Soccer: The Race Problem FIFA Won't Solve

The Real Ian MContributor ISeptember 4, 2011

SOFIA, BULGARIA - SEPTEMBER 02: Ashley Young of England looks on during the EURO 2012 group G qualifying match between Bulgaria and England at the Vasil Levski National Stadium on September 2, 2011 in Sofia, Bulgaria.  (Photo by Michael Regan/Getty Images)
Michael Regan/Getty Images

When mock footballer, Jason Bent, was asked why he had decided to support the Kick Racism Out Of Football cause, he said, "Yeah, I believe we should give racism the red card, send it off the pitch…and back in the stands where it belongs."

I found this hilarious, a typical Jason Bent response.  Being of relatively sound mind, I took the joke for what it was—a joke.

The only problem is it's actually happening 1,500 miles away in Bulgaria.  It’s not a joke.  In 2012, coloured footballers are being subjected to racist taunting.

This time, it’s Manchester United and England forward Ashley Young.  Unfortunately, it’s not the first time this has happened.

I would love to say this is the last time but given history and FIFA’s reluctance to punish these actions, this bigotry will probably continue.

FIFA did issue punishments the last time England complained in 2008 after a game with Croatia.

That time, Emile Heskey was the subject of taunts and FIFA imposed a fine on the Croatian FA, £15,000.  That isn't a typo, it was 15 thousand pounds.

There were 36,000 people in that stadium and even if 6,000 were England supporters, that’s £50 for every person in the stadium.  That wasn’t a fine, it was an insult.

Each member of the England squad made more of that in a week and I’m pretty sure that nearly every Croatian player in the squad could make that in a month.

RUSTENBURG, SOUTH AFRICA - JUNE 12:  Emile Heskeyof England stands for the national anthems prior to the 2010 FIFA World Cup South Africa Group C match between England and USA at the Royal Bafokeng Stadium on June 12, 2010 in Rustenburg, South Africa.  (P
Michael Regan/Getty Images

The other sad fact is this wasn’t even a first time offence for Croatia.  They had previously been fined for their fans racially abusing Turkish fans.

£15,000 for a second-time offence. Given the billions and billions of pounds/dollars/euros flying around football in this day and age, what did FIFA hope to accomplish?

FIFA issued a statement following the 2008 incident: "[We're] determined to continue broadcasting this message around the globe and deploying all of the means at its disposal to eliminate this form of discrimination."

If the only action they were willing to employ was a paltry fine, then of course it’s going to continue.

It continued after Slovakia in 2002, it continued after the monkey chants in Madrid in 2004 and it’s going to continue after Bulgaria.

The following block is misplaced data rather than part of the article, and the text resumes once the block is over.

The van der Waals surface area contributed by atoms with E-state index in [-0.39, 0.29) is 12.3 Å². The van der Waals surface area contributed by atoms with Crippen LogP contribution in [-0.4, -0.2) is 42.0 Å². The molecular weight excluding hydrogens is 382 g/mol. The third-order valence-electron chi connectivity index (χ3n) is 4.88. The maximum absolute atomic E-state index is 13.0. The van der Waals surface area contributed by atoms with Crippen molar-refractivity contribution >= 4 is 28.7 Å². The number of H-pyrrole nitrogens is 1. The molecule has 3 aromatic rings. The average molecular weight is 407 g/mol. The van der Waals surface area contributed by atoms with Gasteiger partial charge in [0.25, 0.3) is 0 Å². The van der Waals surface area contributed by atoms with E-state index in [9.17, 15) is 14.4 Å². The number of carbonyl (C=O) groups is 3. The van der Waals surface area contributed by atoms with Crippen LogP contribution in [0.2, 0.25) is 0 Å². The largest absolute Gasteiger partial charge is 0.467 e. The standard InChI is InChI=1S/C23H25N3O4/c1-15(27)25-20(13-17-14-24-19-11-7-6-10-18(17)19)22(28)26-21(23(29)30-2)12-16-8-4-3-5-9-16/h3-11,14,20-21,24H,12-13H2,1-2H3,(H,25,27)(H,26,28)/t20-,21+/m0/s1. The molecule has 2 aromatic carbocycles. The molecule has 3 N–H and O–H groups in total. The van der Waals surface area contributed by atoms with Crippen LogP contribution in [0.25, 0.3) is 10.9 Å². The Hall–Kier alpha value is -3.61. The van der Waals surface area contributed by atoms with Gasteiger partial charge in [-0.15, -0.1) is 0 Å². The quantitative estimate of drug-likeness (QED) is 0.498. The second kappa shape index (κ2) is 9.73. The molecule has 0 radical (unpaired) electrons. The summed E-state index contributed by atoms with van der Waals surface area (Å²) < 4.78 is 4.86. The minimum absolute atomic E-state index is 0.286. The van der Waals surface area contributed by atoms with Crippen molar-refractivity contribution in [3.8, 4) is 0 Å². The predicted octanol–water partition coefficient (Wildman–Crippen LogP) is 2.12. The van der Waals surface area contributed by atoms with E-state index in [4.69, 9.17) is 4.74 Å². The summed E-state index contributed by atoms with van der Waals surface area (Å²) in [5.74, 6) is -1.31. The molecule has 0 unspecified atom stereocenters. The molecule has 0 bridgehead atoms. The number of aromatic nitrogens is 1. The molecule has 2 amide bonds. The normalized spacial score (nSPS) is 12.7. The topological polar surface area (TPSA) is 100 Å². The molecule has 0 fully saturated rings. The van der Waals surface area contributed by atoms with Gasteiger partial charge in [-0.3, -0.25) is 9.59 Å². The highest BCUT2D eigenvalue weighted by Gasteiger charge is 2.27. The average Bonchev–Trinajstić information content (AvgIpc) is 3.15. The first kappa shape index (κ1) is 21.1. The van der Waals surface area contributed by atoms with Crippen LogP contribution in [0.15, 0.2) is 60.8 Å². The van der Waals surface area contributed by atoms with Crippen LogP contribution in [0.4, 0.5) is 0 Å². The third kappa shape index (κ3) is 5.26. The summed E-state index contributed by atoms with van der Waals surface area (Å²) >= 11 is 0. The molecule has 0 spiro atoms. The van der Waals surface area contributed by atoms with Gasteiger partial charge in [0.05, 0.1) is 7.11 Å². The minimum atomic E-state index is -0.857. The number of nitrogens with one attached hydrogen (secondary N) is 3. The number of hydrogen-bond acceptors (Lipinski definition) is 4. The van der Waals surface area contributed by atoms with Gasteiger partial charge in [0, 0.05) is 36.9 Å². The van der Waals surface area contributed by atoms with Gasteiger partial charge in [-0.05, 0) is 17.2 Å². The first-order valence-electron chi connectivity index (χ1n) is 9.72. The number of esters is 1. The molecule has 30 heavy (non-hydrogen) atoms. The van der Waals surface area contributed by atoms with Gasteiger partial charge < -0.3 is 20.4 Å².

On Saturday, David James was asked on Football Focus what could be done about this chanting.

His reply suggested that it is cultural more than anything else.  He wondered aloud how to go about changing the culture of a country.

He’s right, to a point (I’m sure not every single Bulgarian is racist, and it would be naive of me to think that), and I’m sure that the causes are in some way cultural.

That shouldn’t stop FIFA in leading the way in stamping it out of the game. Fines are clearly not the way forward and even though I don’t have all the magic answers, even I can come with suggestions.

Don’t just make teams play behind closed doors.  Remove the home field advantage completely and have them play at a neutral venue in another country.

There are at least four to five world class venues in England, France, Germany, Italy and Spain alone.  Throw in Portugal, The Netherlands and Belgium as well.

So, if a football association cannot control its fans, then ban them from playing home internationals at home.

Start out with one or three games and if it continues after this, extend the ban. Five games, the entire qualifying period.

Once the money gained from tourism-boositng home fixtures start to dry up, then I’m sure the international FA would soon want to change the "culture" of their countries.

If for whatever reason, this doesn’t work, start banning the clubs from European competition.

They were quick to do this to English teams in the late 80s after the Heysel Stadium disaster. While I’m not comparing the two, if it comes to it, FIFA shouldn’t be afraid to act.

Given past experience, should the FA even bother reporting it to UEFA and FIFA?  Yes, they should, and they shouldn’t be afraid to act if they do not think the punishment is enough.

Again, they were quick to condemn and threaten action when the bribery allegations were abound.

I’d to think they would want to be equally swift in their actions if they believe the punishment didn’t fit the crime.

England's manager admitted, "I didn’t even hear it…I was too focused on the game" even though all the players and the opposition's manager were able to hear it. 

I fear that the FA will accept the opposition's punishments and continue to allow their players to have to play under these conditions.

Even though organisations like Kick It Out are doing sterling work, if national football associations aren’t willing to back them and defend their players’ basic rights to the full, then they may as well give up and go home now.